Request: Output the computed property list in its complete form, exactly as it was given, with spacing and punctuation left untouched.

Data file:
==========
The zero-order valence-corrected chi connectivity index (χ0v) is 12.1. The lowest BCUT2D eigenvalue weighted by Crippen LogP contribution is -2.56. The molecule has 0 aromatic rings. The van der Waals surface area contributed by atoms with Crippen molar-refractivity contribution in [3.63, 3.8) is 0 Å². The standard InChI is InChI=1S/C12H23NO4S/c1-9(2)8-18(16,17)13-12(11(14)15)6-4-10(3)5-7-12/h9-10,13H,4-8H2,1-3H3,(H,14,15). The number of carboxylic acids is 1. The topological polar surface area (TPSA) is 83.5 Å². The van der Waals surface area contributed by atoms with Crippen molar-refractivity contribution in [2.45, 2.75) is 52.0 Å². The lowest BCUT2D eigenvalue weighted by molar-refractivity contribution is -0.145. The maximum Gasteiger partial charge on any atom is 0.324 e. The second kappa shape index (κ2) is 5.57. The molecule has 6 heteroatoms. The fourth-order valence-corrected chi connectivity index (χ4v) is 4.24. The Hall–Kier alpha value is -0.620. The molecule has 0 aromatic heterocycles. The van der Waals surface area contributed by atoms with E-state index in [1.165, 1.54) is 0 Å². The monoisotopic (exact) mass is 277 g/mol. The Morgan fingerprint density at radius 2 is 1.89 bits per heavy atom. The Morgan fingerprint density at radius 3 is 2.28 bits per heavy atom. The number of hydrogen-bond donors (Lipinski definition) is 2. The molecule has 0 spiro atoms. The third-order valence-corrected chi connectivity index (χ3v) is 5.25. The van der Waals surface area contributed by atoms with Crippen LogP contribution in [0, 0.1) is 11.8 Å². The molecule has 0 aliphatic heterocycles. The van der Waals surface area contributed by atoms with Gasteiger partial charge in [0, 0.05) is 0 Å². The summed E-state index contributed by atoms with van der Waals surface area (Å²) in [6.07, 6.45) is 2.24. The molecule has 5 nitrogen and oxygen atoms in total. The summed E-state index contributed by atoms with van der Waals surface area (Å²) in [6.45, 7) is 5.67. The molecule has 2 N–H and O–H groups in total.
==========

The zero-order valence-corrected chi connectivity index (χ0v) is 12.1. The lowest BCUT2D eigenvalue weighted by Crippen LogP contribution is -2.56. The molecule has 0 aromatic rings. The van der Waals surface area contributed by atoms with Crippen molar-refractivity contribution in [3.63, 3.8) is 0 Å². The standard InChI is InChI=1S/C12H23NO4S/c1-9(2)8-18(16,17)13-12(11(14)15)6-4-10(3)5-7-12/h9-10,13H,4-8H2,1-3H3,(H,14,15). The number of carboxylic acids is 1. The topological polar surface area (TPSA) is 83.5 Å². The van der Waals surface area contributed by atoms with Crippen molar-refractivity contribution in [2.45, 2.75) is 52.0 Å². The lowest BCUT2D eigenvalue weighted by molar-refractivity contribution is -0.145. The maximum Gasteiger partial charge on any atom is 0.324 e. The second kappa shape index (κ2) is 5.57. The molecule has 6 heteroatoms. The fourth-order valence-corrected chi connectivity index (χ4v) is 4.24. The Hall–Kier alpha value is -0.620. The molecule has 0 aromatic heterocycles. The van der Waals surface area contributed by atoms with E-state index in [1.165, 1.54) is 0 Å². The monoisotopic (exact) mass is 277 g/mol. The Morgan fingerprint density at radius 2 is 1.89 bits per heavy atom. The Morgan fingerprint density at radius 3 is 2.28 bits per heavy atom. The number of hydrogen-bond donors (Lipinski definition) is 2. The molecule has 0 spiro atoms. The third-order valence-corrected chi connectivity index (χ3v) is 5.25. The van der Waals surface area contributed by atoms with Crippen LogP contribution in [0, 0.1) is 11.8 Å². The molecule has 0 aliphatic heterocycles. The van der Waals surface area contributed by atoms with Gasteiger partial charge in [0, 0.05) is 0 Å². The summed E-state index contributed by atoms with van der Waals surface area (Å²) in [6.07, 6.45) is 2.24. The molecule has 5 nitrogen and oxygen atoms in total. The summed E-state index contributed by atoms with van der Waals surface area (Å²) in [6.45, 7) is 5.67. The molecule has 2 N–H and O–H groups in total.